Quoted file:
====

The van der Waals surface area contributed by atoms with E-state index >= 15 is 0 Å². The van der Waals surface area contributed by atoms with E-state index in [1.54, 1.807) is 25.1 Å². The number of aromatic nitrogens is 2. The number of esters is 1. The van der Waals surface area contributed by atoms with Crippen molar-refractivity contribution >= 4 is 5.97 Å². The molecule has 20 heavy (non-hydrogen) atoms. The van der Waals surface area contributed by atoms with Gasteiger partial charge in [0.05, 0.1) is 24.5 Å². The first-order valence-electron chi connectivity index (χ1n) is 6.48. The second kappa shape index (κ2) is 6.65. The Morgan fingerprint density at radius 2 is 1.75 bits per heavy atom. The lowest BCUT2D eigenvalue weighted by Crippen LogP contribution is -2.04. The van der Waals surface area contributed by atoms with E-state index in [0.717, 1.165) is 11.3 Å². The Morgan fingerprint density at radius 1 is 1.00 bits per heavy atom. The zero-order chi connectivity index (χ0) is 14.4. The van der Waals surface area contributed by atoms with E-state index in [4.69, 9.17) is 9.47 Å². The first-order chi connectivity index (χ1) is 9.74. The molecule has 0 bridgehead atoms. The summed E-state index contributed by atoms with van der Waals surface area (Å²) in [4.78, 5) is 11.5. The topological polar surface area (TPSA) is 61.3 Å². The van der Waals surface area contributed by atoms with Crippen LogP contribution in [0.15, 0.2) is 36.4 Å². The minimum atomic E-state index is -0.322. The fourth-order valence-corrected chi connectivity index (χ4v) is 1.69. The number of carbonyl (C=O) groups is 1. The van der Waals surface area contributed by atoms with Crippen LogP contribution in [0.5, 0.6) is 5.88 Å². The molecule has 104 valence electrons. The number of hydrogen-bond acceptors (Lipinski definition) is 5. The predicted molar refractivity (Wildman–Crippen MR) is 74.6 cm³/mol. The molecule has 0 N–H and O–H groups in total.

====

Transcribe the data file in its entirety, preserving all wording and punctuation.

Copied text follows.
The van der Waals surface area contributed by atoms with E-state index >= 15 is 0 Å². The van der Waals surface area contributed by atoms with E-state index in [1.54, 1.807) is 25.1 Å². The number of aromatic nitrogens is 2. The number of esters is 1. The van der Waals surface area contributed by atoms with Crippen molar-refractivity contribution >= 4 is 5.97 Å². The molecule has 20 heavy (non-hydrogen) atoms. The van der Waals surface area contributed by atoms with Gasteiger partial charge in [0.05, 0.1) is 24.5 Å². The first-order valence-electron chi connectivity index (χ1n) is 6.48. The second kappa shape index (κ2) is 6.65. The Morgan fingerprint density at radius 2 is 1.75 bits per heavy atom. The lowest BCUT2D eigenvalue weighted by Crippen LogP contribution is -2.04. The van der Waals surface area contributed by atoms with E-state index in [0.717, 1.165) is 11.3 Å². The Morgan fingerprint density at radius 1 is 1.00 bits per heavy atom. The zero-order chi connectivity index (χ0) is 14.4. The van der Waals surface area contributed by atoms with E-state index in [4.69, 9.17) is 9.47 Å². The first-order chi connectivity index (χ1) is 9.74. The molecule has 0 bridgehead atoms. The summed E-state index contributed by atoms with van der Waals surface area (Å²) in [4.78, 5) is 11.5. The topological polar surface area (TPSA) is 61.3 Å². The van der Waals surface area contributed by atoms with Crippen LogP contribution in [0.15, 0.2) is 36.4 Å². The minimum atomic E-state index is -0.322. The fourth-order valence-corrected chi connectivity index (χ4v) is 1.69. The number of carbonyl (C=O) groups is 1. The van der Waals surface area contributed by atoms with Crippen LogP contribution in [0.5, 0.6) is 5.88 Å². The molecule has 104 valence electrons. The number of hydrogen-bond acceptors (Lipinski definition) is 5. The predicted molar refractivity (Wildman–Crippen MR) is 74.6 cm³/mol. The molecule has 0 N–H and O–H groups in total.